Facial recognition in public areas, the EU thinks about a ban for a few years

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Pau Monfort

The European Union is considering the possibility of ban the use of facial recognition technologies in public areas for up to five years. A time necessary to establish new rules on privacy and security and to prevent abuse of the use that could be made of the data collected. The news was reported by the Reuters news agency which talks about the contents of an 18-page white-paper drawn up by the European Commission.

It would be a "limited time ban"Ranging from three to five years, a period during which it should be identified and developed"a solid methodology to assess the impacts of this technology and possible risk management measures". The EU could grant some exceptions to the ban for security projects and for the use of facial recognition in research and development.

The white-paper also suggests imposing obligations on both developers and EU member states to ensure that the latter appoint authorities in charge of monitoring the implementation of the new rules, which will be added to those already existing. In short, before allowing the use and diffusion of such a technology in public areas, the European Union wants to become fully aware of how facial recognition could be exploited by government and private entities. The goal, therefore, is to establish a clear regulatory framework in advance that takes into account all possible risks and fully protects the privacy of citizens.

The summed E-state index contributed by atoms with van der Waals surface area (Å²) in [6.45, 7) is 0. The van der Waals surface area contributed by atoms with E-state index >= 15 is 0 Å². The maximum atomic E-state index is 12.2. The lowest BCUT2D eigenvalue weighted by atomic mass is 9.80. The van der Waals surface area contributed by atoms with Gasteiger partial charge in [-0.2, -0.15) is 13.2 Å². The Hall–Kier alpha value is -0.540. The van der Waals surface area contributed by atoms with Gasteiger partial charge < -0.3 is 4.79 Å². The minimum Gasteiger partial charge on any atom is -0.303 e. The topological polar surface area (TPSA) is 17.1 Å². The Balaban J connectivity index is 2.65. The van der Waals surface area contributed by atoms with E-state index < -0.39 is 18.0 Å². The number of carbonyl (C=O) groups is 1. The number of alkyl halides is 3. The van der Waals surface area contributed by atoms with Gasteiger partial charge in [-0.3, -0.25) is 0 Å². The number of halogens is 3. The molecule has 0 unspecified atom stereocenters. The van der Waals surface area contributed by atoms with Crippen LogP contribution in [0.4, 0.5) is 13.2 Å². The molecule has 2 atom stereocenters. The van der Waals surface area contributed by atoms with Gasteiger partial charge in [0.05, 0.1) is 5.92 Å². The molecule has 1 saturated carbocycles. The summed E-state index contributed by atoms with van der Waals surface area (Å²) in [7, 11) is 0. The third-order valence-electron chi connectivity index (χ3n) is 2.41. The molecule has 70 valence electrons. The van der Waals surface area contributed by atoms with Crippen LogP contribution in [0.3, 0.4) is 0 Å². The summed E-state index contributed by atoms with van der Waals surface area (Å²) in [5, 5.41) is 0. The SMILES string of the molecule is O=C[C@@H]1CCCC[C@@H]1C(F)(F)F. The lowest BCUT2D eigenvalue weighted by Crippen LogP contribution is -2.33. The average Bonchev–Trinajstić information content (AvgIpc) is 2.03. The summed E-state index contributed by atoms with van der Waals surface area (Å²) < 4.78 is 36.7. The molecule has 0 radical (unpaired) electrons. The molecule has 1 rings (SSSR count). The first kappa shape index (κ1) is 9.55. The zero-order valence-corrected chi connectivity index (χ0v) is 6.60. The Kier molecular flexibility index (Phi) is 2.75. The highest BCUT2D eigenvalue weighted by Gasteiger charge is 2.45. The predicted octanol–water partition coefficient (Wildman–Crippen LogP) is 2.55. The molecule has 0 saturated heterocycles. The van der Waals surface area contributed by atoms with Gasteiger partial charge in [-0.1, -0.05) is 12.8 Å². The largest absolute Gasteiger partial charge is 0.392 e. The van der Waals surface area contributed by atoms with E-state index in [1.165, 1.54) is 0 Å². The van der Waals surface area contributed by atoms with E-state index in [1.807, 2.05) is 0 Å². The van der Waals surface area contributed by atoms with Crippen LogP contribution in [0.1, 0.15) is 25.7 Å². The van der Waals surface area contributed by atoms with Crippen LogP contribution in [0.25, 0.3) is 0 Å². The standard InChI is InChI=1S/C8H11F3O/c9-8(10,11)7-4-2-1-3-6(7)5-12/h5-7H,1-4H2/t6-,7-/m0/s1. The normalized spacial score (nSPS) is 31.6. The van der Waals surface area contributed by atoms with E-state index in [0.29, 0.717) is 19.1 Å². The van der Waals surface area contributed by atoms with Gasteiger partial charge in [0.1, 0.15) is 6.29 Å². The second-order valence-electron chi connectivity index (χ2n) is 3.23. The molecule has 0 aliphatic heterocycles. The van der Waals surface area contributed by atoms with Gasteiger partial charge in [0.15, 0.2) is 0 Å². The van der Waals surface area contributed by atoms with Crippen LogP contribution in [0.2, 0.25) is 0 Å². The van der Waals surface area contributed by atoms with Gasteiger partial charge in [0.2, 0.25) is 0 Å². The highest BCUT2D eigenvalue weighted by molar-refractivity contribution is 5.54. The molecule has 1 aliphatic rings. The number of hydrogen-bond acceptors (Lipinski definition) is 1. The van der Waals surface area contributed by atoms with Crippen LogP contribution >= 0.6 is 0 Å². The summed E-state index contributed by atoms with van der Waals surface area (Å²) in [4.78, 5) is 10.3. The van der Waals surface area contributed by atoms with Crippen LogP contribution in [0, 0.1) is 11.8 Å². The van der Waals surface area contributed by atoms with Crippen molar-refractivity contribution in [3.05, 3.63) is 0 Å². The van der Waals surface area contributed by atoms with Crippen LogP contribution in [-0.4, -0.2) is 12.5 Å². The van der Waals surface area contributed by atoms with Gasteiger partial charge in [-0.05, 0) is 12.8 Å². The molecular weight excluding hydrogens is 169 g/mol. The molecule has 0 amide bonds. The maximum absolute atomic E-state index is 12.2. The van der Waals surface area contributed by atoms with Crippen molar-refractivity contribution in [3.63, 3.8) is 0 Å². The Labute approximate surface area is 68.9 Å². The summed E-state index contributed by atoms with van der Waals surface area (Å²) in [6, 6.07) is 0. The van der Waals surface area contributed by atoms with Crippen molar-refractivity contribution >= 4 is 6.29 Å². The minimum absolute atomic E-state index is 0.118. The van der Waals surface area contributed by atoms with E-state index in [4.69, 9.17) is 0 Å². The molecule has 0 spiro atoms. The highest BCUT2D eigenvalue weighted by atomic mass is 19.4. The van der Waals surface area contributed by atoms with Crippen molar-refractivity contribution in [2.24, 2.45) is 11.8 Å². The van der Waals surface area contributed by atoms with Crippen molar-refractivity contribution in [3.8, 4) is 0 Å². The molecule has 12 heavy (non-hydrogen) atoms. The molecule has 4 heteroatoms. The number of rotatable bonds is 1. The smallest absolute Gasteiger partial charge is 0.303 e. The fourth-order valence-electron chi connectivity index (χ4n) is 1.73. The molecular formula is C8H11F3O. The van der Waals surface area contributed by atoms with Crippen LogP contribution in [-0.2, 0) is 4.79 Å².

The document will need to be scrutinized before the final decision. European Antitrust Commissioner Margrethe Vestager is expected to present the proposal next month. The EU plan comes at a time of strong debate on the use of artificial intelligence for security reasons, a very hot topic especially in the United States where people are asked to avoid making available to governments such a technology that could cause abuses and violations of privacy.

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